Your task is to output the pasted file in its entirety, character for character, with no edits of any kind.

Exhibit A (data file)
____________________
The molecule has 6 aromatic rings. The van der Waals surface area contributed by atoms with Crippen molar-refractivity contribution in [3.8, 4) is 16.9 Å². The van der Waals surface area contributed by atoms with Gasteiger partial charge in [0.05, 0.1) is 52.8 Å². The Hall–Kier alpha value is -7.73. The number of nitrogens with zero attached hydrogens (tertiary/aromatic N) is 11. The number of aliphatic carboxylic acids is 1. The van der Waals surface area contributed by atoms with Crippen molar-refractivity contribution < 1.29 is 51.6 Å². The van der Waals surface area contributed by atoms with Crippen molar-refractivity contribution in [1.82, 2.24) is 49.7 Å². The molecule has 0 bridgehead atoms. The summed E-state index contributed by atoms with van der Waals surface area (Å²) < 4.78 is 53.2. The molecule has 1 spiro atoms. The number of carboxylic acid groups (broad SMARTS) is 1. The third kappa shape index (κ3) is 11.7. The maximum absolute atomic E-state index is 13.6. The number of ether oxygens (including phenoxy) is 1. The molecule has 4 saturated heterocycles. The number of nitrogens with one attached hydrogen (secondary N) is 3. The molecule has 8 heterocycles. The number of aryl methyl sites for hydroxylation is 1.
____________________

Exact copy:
The molecule has 6 aromatic rings. The van der Waals surface area contributed by atoms with Crippen molar-refractivity contribution in [3.8, 4) is 16.9 Å². The van der Waals surface area contributed by atoms with Gasteiger partial charge in [0.05, 0.1) is 52.8 Å². The Hall–Kier alpha value is -7.73. The number of nitrogens with zero attached hydrogens (tertiary/aromatic N) is 11. The number of aliphatic carboxylic acids is 1. The van der Waals surface area contributed by atoms with Crippen molar-refractivity contribution < 1.29 is 51.6 Å². The van der Waals surface area contributed by atoms with Crippen molar-refractivity contribution in [1.82, 2.24) is 49.7 Å². The molecule has 0 bridgehead atoms. The summed E-state index contributed by atoms with van der Waals surface area (Å²) < 4.78 is 53.2. The molecule has 1 spiro atoms. The number of carboxylic acid groups (broad SMARTS) is 1. The third kappa shape index (κ3) is 11.7. The maximum absolute atomic E-state index is 13.6. The number of ether oxygens (including phenoxy) is 1. The molecule has 4 saturated heterocycles. The number of nitrogens with one attached hydrogen (secondary N) is 3. The molecule has 8 heterocycles. The number of aryl methyl sites for hydroxylation is 1.